On Monday, ‘The Guardian’ published comments by one of the senior NATO commanders, US Admiral James G. Stavridis, Supreme Allied Commander for Europe, who warned that while the Arctic ices are melting due to global warming, the whole Arctic region can become a scene of new confrontation in the global race for resources.
"For now, the disputes in the north have been dealt with peacefully, but climate change could alter the equilibrium over the coming years in the race of temptation for exploitation of more readily accessible natural resources," said Admiral Stavridis.
He also added that military forces have an important role to play in the area – mainly for specialist assistance around commercial and other interests.
These remarks came on the eve of a conference at the Scott Polar Research Institute, University of Cambridge, which convenes on Wednesday. This NATO Advanced Research Workshop entitled “Environmental Security in the Arctic Ocean” aims at creating a dialogue between all polar and sub-polar countries in order to avert a danger of a new cold war. The workshop will be attended by representatives from 16 countries including non-NATO members like Russia, Finland and Sweden.
There are several interesting points in Admiral Stavridis’ remarks.
First, the assumption that the so called global warming has made access to Arctic mineral resources easier, and that the situation is there to stay. Until now, there has not been a 100 percent proof that the global warming is a long-lasting tendency. The academics are divided on the issue, and, for most part, all references to it are biased and motivated either by politics or a desire to extract grants from sponsors.
Second, the warning of a new confrontation pronounced by a senior NATO commander is not supported by any substantial evidence. On the contrary, recent events show that polar countries can find a common language and successfully resolve decades-old disputes, as was demonstrated by a Russian-Norwegian agreement on the border in the Barents Sea signed on September 15 this year.
Oh yes, there was a small thing in that agreement: it was concluded and signed without any participation of NATO structures however strong was the pressure from NATO to have a hand in it.
One more factor that probably worries the senior NATO commander is the fact that vast mineral resources have been discovered in Greenland. Today, that territory belongs to Denmark and, as such is part of NATO. But while the forthcoming independence of Greenland seems imminent sooner or later, no one can predict whether it will choose to remain within the alliance. So, Admiral Stavridis decided to launch a preemptive attack.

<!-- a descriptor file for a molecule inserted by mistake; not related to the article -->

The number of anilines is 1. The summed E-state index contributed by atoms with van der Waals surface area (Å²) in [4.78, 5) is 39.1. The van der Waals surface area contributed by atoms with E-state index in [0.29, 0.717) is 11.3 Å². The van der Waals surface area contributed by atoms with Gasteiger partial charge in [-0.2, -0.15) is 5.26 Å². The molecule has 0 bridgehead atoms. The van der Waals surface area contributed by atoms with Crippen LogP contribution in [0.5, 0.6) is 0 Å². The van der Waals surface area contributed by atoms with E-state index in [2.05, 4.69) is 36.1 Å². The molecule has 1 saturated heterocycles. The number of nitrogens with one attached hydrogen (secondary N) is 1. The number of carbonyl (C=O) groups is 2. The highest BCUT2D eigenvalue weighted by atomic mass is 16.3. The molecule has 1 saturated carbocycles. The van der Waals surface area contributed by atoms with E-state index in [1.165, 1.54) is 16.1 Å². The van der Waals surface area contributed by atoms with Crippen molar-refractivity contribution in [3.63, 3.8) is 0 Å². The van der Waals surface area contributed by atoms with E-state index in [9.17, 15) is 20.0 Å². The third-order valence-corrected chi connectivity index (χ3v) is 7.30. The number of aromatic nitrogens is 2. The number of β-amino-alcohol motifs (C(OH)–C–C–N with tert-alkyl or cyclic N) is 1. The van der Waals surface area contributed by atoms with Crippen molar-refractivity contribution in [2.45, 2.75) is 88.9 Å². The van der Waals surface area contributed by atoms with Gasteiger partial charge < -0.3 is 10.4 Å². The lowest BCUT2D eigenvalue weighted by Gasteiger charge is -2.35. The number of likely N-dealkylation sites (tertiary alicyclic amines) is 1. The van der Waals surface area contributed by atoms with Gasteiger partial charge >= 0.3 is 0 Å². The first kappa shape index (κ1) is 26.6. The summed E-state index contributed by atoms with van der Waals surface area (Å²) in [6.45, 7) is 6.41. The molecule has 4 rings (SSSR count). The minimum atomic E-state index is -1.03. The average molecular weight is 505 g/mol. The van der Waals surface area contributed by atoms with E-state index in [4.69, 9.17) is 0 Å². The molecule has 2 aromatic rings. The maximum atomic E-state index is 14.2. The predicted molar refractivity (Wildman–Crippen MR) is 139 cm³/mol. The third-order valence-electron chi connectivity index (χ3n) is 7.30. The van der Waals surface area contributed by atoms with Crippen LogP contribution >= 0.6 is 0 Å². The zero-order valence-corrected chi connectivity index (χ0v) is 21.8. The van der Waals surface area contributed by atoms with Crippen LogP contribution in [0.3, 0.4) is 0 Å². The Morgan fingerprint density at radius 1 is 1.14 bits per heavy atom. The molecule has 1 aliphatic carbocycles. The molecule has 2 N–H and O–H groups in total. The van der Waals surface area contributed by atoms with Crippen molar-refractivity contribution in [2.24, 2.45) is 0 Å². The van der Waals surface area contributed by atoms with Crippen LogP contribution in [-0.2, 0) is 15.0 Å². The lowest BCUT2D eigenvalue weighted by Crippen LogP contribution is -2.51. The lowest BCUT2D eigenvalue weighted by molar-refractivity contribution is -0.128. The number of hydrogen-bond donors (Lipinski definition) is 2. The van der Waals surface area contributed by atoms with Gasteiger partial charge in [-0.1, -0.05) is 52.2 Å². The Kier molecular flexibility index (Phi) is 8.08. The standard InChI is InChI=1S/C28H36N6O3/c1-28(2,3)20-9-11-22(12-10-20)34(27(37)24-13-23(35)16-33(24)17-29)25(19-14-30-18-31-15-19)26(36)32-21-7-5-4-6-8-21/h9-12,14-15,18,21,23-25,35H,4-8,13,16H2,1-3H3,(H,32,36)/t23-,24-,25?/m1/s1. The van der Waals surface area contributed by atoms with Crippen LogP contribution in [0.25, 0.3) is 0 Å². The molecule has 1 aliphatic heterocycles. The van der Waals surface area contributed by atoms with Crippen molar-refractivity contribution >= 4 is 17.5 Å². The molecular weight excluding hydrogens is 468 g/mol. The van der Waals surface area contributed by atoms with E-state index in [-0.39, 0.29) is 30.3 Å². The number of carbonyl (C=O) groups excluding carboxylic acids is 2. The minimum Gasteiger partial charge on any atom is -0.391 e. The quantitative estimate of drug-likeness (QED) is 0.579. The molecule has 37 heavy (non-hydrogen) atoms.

What is important, though, is the fact that new technologies together with the warming in the Arctic region (whether it is a long-lasting tendency or a temporary one) do allow for more active exploration of mineral resources there. And therefore all five countries having direct access to the Arctic Ocean (besides Russia and Norway, they are the USA, Canada and Denmark), as well as countries regarded as sub-Arctic (Iceland, Sweden and Finland) show a natural interest in the exploration. But what gives the Admiral ground to treat natural and inevitable disputes as signs of a new ‘cold war’?
The answer can be clearly drawn from his comments, namely from his remark about the role of the military. As one of the bloggers commenting on the article in ‘The Guardian’ wrote, the Admiral’s words should be interpreted in the following way, “We want more money please. Yours, US Navy.”
Probably not only that and Admiral Stavridis were not motivated by the task of getting additional funding from US lawmakers for the Navy. At least, not by that task alone. Actually, his remarks fall in line with often repeated western apprehensions that Russia is allegedly seeking dominance in the Arctic region.
0But two weeks ago at the international Arctic forum in Moscow those apprehensions were clearly and unambiguously addressed by Russian Prime Minister Vladimir Putin who said that it is our common responsibility to turn the Arctic into an area of peace and cooperation, thus excluding any possibility of a war – whether ‘cold’ or ‘hot’ – between the countries of the region.